Nobody likes to consider the ramifications of a worst case scenario, least of all the financial consequence. However, did you know that if a major storm (of the likes we experienced in the UK in the late 1980s) struck the UK today, almost one-half of all homes in the UK would have inadequate home buildings insurance to cover the cost of repairs!
Valuation of your home buildings insurance – is it being done correctly?
Before you consider the value of your home, ask yourself a quick couple of questions:
- what is the principal reason why you have home buildings insurance?
- who assess the value of your home buildings insurance?
In most cases, the answer to the first question is you need to have home buildings insurance because it is a requirement under your mortgage agreement. The answer to your second question is also likely to be your home mortgage provider, because they feel they know the value of your home better than you do. So, what’s the problem? Well, the problem is, each year your home mortgage is going down, but hopefully the value of your home is going up. As your insurance is principally to cover your outstanding mortgage, a disparity - between the value of your home and the outstanding mortgage amount - will rapidly arise. Therefore, it is vital that you keep control of valuing your home for home buildings insurance purposes and always ensure that the insurance relates to the actual value of your home, not the outstanding mortgage amount.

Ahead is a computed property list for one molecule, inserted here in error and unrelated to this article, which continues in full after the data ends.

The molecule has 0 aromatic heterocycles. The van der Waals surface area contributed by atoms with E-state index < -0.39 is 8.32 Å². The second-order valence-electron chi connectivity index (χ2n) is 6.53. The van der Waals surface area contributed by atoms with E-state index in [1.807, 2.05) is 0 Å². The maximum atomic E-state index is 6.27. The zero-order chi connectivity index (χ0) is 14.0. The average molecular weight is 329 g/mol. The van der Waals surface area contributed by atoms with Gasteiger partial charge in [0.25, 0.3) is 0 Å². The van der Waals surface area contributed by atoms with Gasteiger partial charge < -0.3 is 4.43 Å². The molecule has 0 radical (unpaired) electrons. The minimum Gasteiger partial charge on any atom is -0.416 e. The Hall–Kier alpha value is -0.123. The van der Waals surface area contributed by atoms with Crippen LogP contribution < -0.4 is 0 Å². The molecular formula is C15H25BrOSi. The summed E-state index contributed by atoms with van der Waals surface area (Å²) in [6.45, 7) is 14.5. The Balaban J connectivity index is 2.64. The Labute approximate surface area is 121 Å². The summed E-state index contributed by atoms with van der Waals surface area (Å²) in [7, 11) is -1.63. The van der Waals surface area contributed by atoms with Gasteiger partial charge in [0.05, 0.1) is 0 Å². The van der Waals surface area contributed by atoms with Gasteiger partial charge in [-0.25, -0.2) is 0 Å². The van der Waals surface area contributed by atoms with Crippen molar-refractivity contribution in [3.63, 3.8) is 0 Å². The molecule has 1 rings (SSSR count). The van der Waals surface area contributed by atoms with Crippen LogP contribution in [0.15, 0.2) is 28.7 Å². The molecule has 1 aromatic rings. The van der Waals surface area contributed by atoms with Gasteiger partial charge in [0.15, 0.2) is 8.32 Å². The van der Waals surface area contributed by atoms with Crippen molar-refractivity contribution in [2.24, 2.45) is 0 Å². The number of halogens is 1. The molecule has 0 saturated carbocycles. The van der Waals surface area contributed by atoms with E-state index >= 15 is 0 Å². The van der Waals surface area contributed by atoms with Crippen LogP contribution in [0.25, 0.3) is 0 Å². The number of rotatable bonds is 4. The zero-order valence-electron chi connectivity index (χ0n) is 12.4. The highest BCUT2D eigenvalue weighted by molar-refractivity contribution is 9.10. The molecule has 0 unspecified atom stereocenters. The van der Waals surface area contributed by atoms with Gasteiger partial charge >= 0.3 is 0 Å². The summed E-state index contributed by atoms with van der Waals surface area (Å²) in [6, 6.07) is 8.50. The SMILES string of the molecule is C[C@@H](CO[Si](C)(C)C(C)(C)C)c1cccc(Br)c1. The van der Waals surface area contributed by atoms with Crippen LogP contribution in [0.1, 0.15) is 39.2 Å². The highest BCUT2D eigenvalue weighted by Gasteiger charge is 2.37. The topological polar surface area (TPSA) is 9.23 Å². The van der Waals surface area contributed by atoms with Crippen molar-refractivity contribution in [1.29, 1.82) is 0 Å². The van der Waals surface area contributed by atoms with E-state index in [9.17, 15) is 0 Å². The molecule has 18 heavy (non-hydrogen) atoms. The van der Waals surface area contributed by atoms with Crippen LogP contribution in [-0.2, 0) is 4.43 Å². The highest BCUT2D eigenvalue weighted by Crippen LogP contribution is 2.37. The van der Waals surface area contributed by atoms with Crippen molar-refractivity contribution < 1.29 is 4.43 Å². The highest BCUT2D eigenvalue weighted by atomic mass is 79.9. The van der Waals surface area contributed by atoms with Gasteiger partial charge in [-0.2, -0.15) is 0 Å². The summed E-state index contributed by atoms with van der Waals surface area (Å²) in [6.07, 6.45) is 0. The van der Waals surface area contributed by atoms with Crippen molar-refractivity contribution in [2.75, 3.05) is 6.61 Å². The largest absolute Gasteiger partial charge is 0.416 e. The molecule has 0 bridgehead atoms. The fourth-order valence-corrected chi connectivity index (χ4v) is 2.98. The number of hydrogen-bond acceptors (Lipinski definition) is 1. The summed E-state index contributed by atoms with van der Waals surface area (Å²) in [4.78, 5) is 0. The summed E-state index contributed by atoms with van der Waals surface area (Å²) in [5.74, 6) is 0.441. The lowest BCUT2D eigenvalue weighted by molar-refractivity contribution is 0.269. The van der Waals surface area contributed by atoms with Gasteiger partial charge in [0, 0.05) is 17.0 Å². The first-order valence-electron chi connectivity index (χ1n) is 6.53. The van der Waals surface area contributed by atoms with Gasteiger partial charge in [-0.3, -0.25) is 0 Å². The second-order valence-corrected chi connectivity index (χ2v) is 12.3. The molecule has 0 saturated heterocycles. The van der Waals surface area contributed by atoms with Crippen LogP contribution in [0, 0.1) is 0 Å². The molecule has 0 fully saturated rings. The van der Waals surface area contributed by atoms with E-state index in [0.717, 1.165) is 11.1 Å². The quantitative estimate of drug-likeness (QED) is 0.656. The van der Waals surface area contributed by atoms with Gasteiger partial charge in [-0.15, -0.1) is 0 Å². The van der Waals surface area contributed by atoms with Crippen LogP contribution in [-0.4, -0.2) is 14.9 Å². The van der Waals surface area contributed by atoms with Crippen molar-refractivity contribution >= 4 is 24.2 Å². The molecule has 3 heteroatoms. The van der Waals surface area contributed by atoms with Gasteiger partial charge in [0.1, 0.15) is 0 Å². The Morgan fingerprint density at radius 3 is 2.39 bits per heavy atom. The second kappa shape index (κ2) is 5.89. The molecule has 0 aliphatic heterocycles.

Improvements to your home – are they being included?
Likely as not, over time you are going to do some building work to your home. Maybe you’ll add an extension. Put in a greenhouse. Add a conservatory. Etc. The question is – are all of these add-ons being included in the additional value they bring to your home, or are you only continuing to insure the main part of the home that was part of the original policy?
Increased costs – have you factored these in?
Nearly every insurance policy comes with an excess amount. Essentially what this means is that you have to pay a threshold amount before you can claim against the insurance company. Fine, let’s take an example: say you bought your home in 1980 and set the threshold amount at £500. Would you get more or less in materials and labour today if you were still maintaining an excess sum of £500? Answer, far less and you’d be claiming on your insurance far sooner, which in turn means your premiums are likely to be higher.
As you can see then, home buildings insurance is not as simple as guessing what you think the value of your home is. It takes certain precision and year-on-year upkeep if you want to make sure you’ll be sufficiently insured should the unfortunate worst case scenario occur.
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